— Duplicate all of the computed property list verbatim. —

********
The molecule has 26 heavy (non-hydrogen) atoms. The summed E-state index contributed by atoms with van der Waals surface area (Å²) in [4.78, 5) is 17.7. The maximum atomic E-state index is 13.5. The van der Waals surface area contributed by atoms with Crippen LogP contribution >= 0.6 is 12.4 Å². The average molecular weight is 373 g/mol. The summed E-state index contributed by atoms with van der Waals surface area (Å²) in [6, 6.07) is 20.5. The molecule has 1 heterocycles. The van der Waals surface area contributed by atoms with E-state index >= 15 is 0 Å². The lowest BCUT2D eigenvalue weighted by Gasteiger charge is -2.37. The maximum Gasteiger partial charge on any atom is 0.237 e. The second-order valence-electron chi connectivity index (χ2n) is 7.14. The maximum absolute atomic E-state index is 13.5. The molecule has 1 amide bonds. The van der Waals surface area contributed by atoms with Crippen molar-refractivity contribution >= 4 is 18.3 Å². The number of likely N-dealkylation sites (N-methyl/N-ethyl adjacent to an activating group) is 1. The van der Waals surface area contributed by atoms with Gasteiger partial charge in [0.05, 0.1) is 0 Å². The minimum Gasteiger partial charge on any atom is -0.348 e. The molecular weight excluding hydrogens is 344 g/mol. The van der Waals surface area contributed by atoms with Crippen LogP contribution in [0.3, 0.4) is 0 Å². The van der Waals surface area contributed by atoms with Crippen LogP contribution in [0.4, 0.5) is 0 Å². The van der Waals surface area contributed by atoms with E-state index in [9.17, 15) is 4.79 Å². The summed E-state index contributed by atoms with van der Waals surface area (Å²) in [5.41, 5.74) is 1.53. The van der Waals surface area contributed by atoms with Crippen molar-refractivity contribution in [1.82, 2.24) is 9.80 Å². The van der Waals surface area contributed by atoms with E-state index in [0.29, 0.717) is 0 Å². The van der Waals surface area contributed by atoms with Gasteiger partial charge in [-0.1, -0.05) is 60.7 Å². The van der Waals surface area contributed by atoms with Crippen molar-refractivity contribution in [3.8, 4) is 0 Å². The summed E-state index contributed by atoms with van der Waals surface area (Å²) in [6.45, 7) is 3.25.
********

The molecule has 26 heavy (non-hydrogen) atoms. The summed E-state index contributed by atoms with van der Waals surface area (Å²) in [4.78, 5) is 17.7. The maximum atomic E-state index is 13.5. The van der Waals surface area contributed by atoms with Crippen LogP contribution >= 0.6 is 12.4 Å². The average molecular weight is 373 g/mol. The summed E-state index contributed by atoms with van der Waals surface area (Å²) in [6, 6.07) is 20.5. The molecule has 1 heterocycles. The van der Waals surface area contributed by atoms with E-state index >= 15 is 0 Å². The lowest BCUT2D eigenvalue weighted by Gasteiger charge is -2.37. The maximum Gasteiger partial charge on any atom is 0.237 e. The second-order valence-electron chi connectivity index (χ2n) is 7.14. The maximum absolute atomic E-state index is 13.5. The molecule has 1 amide bonds. The van der Waals surface area contributed by atoms with Crippen molar-refractivity contribution >= 4 is 18.3 Å². The number of likely N-dealkylation sites (N-methyl/N-ethyl adjacent to an activating group) is 1. The van der Waals surface area contributed by atoms with Gasteiger partial charge in [0.05, 0.1) is 0 Å². The minimum Gasteiger partial charge on any atom is -0.348 e. The molecular weight excluding hydrogens is 344 g/mol. The van der Waals surface area contributed by atoms with Crippen LogP contribution in [0.3, 0.4) is 0 Å². The van der Waals surface area contributed by atoms with Crippen LogP contribution in [0.4, 0.5) is 0 Å². The van der Waals surface area contributed by atoms with E-state index in [9.17, 15) is 4.79 Å². The summed E-state index contributed by atoms with van der Waals surface area (Å²) in [5.41, 5.74) is 1.53. The van der Waals surface area contributed by atoms with Crippen molar-refractivity contribution in [1.82, 2.24) is 9.80 Å². The van der Waals surface area contributed by atoms with E-state index in [0.29, 0.717) is 0 Å². The van der Waals surface area contributed by atoms with Gasteiger partial charge in [-0.1, -0.05) is 60.7 Å². The van der Waals surface area contributed by atoms with Crippen molar-refractivity contribution in [3.8, 4) is 0 Å². The summed E-state index contributed by atoms with van der Waals surface area (Å²) in [6.45, 7) is 3.25.